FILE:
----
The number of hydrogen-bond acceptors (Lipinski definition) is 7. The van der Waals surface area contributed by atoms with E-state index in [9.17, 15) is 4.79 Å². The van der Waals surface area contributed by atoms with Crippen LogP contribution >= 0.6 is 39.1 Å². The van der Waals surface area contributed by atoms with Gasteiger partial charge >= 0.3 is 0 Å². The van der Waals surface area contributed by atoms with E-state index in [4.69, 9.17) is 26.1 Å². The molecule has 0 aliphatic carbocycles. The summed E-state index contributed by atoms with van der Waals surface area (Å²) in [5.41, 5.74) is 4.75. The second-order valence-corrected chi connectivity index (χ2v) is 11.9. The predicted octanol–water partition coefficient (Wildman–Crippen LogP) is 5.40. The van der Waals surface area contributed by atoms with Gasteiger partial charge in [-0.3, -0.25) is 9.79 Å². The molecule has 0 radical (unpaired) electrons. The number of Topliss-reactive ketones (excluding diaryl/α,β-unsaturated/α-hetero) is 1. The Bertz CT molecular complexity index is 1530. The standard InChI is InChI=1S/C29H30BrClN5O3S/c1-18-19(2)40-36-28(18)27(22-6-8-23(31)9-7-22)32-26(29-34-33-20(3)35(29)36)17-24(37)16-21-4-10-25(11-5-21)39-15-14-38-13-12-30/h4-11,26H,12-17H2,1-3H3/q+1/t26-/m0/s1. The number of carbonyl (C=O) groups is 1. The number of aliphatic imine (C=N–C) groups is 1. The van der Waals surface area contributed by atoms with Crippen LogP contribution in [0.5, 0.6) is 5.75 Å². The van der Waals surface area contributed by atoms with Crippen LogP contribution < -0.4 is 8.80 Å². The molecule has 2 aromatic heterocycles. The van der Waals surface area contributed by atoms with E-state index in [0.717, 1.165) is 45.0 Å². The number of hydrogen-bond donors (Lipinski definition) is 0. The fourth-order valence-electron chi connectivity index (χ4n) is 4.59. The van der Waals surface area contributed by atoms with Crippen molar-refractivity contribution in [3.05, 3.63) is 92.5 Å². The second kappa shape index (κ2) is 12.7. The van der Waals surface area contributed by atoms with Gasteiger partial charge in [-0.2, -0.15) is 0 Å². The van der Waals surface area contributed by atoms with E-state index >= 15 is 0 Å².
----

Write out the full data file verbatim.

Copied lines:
The number of hydrogen-bond acceptors (Lipinski definition) is 7. The van der Waals surface area contributed by atoms with E-state index in [9.17, 15) is 4.79 Å². The van der Waals surface area contributed by atoms with Crippen LogP contribution >= 0.6 is 39.1 Å². The van der Waals surface area contributed by atoms with Gasteiger partial charge >= 0.3 is 0 Å². The van der Waals surface area contributed by atoms with E-state index in [4.69, 9.17) is 26.1 Å². The molecule has 0 aliphatic carbocycles. The summed E-state index contributed by atoms with van der Waals surface area (Å²) in [5.41, 5.74) is 4.75. The second-order valence-corrected chi connectivity index (χ2v) is 11.9. The predicted octanol–water partition coefficient (Wildman–Crippen LogP) is 5.40. The van der Waals surface area contributed by atoms with Gasteiger partial charge in [-0.3, -0.25) is 9.79 Å². The molecule has 0 radical (unpaired) electrons. The number of Topliss-reactive ketones (excluding diaryl/α,β-unsaturated/α-hetero) is 1. The Bertz CT molecular complexity index is 1530. The standard InChI is InChI=1S/C29H30BrClN5O3S/c1-18-19(2)40-36-28(18)27(22-6-8-23(31)9-7-22)32-26(29-34-33-20(3)35(29)36)17-24(37)16-21-4-10-25(11-5-21)39-15-14-38-13-12-30/h4-11,26H,12-17H2,1-3H3/q+1/t26-/m0/s1. The number of carbonyl (C=O) groups is 1. The number of aliphatic imine (C=N–C) groups is 1. The van der Waals surface area contributed by atoms with Crippen LogP contribution in [0.5, 0.6) is 5.75 Å². The van der Waals surface area contributed by atoms with Crippen LogP contribution < -0.4 is 8.80 Å². The molecule has 2 aromatic heterocycles. The van der Waals surface area contributed by atoms with E-state index in [0.717, 1.165) is 45.0 Å². The number of hydrogen-bond donors (Lipinski definition) is 0. The fourth-order valence-electron chi connectivity index (χ4n) is 4.59. The van der Waals surface area contributed by atoms with Crippen molar-refractivity contribution in [3.05, 3.63) is 92.5 Å². The second kappa shape index (κ2) is 12.7. The van der Waals surface area contributed by atoms with Gasteiger partial charge in [-0.2, -0.15) is 0 Å². The van der Waals surface area contributed by atoms with E-state index >= 15 is 0 Å².